It was 81 years ago that Oklahoman Woody Guthrie put out his first commercial album, Dust Bowl Ballads (1940). The 14 songs painted a bleak picture of American farm life during the Great Depression, leavened with self-deprecating humor, melodrama, and stark realism. The record is now considered a classic. Its tunes have become a standard part of the folk canon, with many taught to schoolchildren as part of their elementary education.
Music supervisor and producer Randall Poster (The Wolf of Wall Street, The Grand Budapest Hotel, Boardwalk Empire) saw the parallels between Guthrie’s times and today. We might not have dust storms, but environmental degradation, rural poverty, and such continue to be a severe problem. Poster assembled a diverse group of musicians, most of whom could be classified under the Americana label, despite their different styles, to recreate Guthrie’s original record.
The general approach is hagiographic. These are timeless and enduring songs, and the artists tend to play them straight with a rural accent. Therefore, it’s not surprising that Home in This World: Woody Guthrie’s Dust Bowl Ballads has the endorsement of the Woody Guthrie Estate. While Guthrie’s music has many covers and compilations, this marks the first time a particular album has been recreated.
Past tributes to Guthrie featured musicians like Bruce Springsteen, John Mellencamp, and Bob Dylan offering their renditions of many songs on this album. Heck, if superstars like these are afraid to tamper with Guthrie, no wonder less popular artists do the same. The differences between Springsteen’s take on “Vigilante Man” and Parker Milsap’s; Mellencamp and Colter Wall’s “Do Re Mi”; Dylan’s “Pretty Boy Floyd” and John Paul White’s are minor as compared with their similarities. That said, Milsap, Wall, and White do excellent jobs of conveying Guthrie’s messages about rural poverty, economic discrimination, and social justice. Milsap’s inclusion of George Floyd in his updated rendition is especially notable for showing the modern currency of the lyrics.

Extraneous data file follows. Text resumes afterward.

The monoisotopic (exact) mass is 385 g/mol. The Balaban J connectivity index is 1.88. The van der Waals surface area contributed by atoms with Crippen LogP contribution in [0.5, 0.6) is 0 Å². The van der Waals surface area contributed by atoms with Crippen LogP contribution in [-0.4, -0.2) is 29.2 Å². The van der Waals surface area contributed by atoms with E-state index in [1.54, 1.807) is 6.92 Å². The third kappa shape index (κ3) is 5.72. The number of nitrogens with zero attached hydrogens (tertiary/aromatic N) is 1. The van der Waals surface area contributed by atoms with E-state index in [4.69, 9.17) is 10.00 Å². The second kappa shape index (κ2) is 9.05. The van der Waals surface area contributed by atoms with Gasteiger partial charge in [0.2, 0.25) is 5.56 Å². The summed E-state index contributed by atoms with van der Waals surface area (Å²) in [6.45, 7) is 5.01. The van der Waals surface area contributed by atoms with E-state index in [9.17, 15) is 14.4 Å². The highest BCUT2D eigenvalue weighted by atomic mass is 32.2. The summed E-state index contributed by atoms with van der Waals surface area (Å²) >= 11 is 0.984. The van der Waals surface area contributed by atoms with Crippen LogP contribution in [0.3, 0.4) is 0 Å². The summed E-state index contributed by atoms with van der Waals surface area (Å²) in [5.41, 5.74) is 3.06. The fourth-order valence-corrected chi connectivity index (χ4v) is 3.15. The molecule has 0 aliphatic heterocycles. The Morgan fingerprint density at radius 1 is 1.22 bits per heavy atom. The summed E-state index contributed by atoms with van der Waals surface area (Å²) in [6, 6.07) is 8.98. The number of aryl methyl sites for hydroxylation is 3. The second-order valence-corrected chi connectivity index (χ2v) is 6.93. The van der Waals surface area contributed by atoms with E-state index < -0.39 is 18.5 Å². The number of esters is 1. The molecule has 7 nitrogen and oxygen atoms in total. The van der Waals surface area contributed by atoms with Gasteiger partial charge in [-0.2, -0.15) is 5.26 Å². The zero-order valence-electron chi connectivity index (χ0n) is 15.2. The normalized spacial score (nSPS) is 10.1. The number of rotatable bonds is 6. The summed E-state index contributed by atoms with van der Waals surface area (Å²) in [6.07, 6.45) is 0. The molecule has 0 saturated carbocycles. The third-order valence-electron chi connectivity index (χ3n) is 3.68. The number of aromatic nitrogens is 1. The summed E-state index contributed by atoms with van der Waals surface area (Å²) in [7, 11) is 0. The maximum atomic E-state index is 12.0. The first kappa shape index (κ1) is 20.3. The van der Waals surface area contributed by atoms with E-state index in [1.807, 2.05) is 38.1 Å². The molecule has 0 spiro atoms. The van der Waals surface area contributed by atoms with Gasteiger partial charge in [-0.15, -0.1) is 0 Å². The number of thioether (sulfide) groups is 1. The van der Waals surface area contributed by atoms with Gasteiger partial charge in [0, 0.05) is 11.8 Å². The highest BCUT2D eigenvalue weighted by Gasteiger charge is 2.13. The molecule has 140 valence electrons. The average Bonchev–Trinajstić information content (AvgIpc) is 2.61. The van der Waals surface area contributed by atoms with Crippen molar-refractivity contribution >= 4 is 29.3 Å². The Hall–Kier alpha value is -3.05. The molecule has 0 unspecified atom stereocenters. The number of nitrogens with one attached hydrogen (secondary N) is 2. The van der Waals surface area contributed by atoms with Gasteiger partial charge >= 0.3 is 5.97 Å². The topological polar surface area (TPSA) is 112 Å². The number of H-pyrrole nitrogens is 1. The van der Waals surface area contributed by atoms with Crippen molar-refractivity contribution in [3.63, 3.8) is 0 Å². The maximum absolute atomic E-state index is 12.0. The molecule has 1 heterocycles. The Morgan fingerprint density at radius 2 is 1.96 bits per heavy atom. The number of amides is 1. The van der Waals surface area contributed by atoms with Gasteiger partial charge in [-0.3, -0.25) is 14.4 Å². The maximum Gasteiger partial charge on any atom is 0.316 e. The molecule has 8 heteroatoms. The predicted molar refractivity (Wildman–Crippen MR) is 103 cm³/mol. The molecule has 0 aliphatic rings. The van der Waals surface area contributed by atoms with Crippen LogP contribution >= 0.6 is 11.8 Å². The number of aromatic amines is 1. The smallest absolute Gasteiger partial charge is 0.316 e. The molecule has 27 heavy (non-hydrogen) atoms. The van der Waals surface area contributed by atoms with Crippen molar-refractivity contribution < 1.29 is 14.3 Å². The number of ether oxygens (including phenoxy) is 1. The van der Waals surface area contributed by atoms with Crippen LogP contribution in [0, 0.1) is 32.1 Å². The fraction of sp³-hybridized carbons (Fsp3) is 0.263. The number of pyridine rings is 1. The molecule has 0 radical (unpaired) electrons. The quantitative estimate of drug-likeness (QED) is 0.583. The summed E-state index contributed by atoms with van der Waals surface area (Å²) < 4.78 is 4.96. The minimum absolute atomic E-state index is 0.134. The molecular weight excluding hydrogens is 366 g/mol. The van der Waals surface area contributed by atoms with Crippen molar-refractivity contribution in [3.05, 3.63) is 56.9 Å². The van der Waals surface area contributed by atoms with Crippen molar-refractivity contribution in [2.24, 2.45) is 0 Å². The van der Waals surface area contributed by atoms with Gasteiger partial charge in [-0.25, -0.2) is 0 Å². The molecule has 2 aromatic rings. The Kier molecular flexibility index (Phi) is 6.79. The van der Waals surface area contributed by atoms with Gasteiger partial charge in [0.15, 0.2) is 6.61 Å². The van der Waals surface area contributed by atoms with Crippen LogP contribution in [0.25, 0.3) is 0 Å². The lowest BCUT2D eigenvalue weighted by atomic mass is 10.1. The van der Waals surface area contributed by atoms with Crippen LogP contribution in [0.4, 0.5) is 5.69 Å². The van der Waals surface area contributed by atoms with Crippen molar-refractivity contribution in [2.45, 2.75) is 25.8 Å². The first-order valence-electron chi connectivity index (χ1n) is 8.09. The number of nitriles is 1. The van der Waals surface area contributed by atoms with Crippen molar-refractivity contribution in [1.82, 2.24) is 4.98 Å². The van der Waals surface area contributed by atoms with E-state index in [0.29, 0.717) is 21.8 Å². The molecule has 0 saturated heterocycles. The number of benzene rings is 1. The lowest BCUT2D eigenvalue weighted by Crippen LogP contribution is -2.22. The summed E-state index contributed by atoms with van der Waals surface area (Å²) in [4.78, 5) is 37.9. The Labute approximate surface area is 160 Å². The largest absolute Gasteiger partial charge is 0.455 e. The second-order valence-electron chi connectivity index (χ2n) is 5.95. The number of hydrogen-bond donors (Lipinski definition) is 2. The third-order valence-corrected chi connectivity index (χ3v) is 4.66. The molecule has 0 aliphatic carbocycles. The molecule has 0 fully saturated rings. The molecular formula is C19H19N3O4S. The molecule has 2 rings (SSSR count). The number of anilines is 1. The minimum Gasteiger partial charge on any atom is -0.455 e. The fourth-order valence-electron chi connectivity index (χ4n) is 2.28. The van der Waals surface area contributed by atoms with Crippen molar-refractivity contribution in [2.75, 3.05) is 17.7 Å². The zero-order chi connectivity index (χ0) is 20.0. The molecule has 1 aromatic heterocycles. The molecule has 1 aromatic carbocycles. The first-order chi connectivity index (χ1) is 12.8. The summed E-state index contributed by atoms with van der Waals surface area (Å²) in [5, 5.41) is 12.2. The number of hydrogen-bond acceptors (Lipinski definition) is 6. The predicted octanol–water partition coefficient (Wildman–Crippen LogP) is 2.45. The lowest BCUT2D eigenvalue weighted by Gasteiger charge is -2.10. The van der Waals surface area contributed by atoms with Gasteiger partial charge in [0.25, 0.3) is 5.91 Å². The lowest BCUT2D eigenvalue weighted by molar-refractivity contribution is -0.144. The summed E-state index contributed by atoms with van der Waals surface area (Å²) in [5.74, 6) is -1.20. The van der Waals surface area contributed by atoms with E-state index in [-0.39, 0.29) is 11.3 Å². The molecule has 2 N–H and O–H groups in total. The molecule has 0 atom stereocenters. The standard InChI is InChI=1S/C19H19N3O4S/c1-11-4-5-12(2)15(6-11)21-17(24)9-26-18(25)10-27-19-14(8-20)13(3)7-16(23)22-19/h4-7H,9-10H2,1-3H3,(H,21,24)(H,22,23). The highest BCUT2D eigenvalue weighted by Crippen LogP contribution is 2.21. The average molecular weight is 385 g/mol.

The number of women contributing to the album shows the changes in contemporary folk-related music that men heavily dominated. Half of the 14 cuts are by females or groups with women in the forefront (Shovels & Rope, Lost Dog Steet Band, Watkins Family Hour, LeeAnn Womack, Waxahatchee, Lillie Mae, and the Secret Sisters). Like the men, these acts perform in their individual styles (bluegrass, indie rock, country, etc.) yet play things straight. The best cuts include Womack’s humorously prophetic” Dusty Old Dust” with its familiar refrain “So long, it’s been good to know you”; Waxahatchee’s comically apocalyptic “Talkin’ Dust Bowl Blues”; and Shovels & Ropes’ stark take on “Dust Bowl Blues”.
The contributors are overwhelmingly white, with Swamp Dogg being the main exception. Nothing on his take on “Dust Bowl Refugee” suggests his racial identity, which would be patronizing. Dogg sings with a combination of determination and desperation to present the plight of the migrant.
Home in This World: Woody Guthrie’s Dust Bowl Ballads may not be as revelatory as the original album, but it’s still quite good and serves a worthwhile purpose. The Dust Bowl Troubadour still has much to teach us about the damage we do to the Earth and ourselves. We need to care for the land and each other to make the world a better place. We may no longer be living in the Great Depression, but there are strong correspondences between them that we ignore at our peril.